Belfast Telegraph

Sunday 21 September 2014

Award-winning beef producer Bruce's Hill Cattle Company to face restructure

Celebrity chef James Martin featured the farm on his BBC series
Celebrity chef James Martin featured the farm on his BBC series

A Northern Ireland beef company which found favour with celebrity chefs and featured on popular television programmes is facing restructuring.

The Bruce's Hill Cattle Company was established in 2008 and sourced beef from farms in Co Antrim, specialising in products made from rare Irish breeds.

A meeting of creditors of the firm has been scheduled for September 17, signalling it may be hoping to reach a company voluntary arrangement for its debts.

Formerly an accountant, company founder Mike Frazer moved into farming and won several top awards for his cattle at the Balmoral Show.

As well as breeding Shorthorn, Angus and Belted Galloway cattle, Mr Frazer focused on the revival of rare Irish breeds facing extinction, like the Dexter and Irish Moilie breeds, the latter being Northern Ireland's original and only native cattle breed.

Last year Bruce's Hill was named Countryside Alliance all-Ireland local food producer of the year and the firm won 10 gold stars in the 2013 Great Taste awards.

In late 2013, Bruce's Hill sealed a deal to supply Dexter meat into Selfridges in London while celebrity chef James Martin featured the farm on his BBC series James Martin's Food Map of Britain and cooked with the beef on The Food and Drink Show last October.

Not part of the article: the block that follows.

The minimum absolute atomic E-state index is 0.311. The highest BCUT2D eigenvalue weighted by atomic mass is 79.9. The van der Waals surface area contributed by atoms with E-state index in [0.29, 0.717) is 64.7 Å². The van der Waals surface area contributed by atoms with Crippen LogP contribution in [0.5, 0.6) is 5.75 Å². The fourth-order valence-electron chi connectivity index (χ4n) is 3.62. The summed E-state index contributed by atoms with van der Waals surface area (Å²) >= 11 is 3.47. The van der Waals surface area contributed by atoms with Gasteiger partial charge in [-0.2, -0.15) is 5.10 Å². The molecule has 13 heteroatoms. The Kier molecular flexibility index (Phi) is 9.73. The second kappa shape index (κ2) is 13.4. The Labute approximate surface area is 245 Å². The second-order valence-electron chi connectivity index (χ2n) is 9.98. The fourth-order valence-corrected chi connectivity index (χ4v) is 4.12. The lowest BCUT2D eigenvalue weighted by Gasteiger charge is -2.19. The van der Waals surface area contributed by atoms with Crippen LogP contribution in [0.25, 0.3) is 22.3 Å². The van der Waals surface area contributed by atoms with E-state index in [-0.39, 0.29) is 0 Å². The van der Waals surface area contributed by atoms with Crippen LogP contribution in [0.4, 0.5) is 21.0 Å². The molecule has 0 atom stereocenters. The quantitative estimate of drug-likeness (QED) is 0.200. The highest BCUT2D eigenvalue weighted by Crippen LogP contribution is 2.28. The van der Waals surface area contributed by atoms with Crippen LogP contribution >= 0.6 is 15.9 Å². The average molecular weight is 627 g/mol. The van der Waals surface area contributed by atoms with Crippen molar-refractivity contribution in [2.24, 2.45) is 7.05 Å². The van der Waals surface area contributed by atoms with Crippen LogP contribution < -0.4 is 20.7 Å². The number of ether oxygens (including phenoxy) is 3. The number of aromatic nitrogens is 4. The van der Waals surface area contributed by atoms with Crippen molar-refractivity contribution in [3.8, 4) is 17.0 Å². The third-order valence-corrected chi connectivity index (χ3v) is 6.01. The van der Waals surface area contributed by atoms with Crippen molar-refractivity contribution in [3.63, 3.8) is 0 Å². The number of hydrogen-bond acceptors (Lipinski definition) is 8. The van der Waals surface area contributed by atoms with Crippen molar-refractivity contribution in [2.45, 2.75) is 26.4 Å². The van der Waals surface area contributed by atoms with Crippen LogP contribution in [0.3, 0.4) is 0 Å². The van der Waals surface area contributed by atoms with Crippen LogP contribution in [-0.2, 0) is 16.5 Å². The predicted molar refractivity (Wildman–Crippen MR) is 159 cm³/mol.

Bruce's Hill also featured on the BBC show Farm Fixer with Nick Hewer. However, the firm lost one butchery outlet with the closure of Donegore Tea Rooms & Deli earlier this year and a pop-up store at College Street in Belfast closed in the last week.

No one from the company was available for comment.

Food critic Joris Minne, who appeared on Farm Fixer to advise Mr Frazer, said that while the firm had won many awards, some products failed to appeal to the everyday shopper.

"I am very sad to hear this news and hope the company can restructure as it is a very worthwhile contributor to the food and drink sector," he said.

"The company always had an issue with marketing – the products appealed to top chefs and restaurants and won awards, but to make it work they needed to sell to shoppers on the high street as well.

"Mike had a great idea, he revived interest in rare breed beef and I really hope he can recover from this and make it work."

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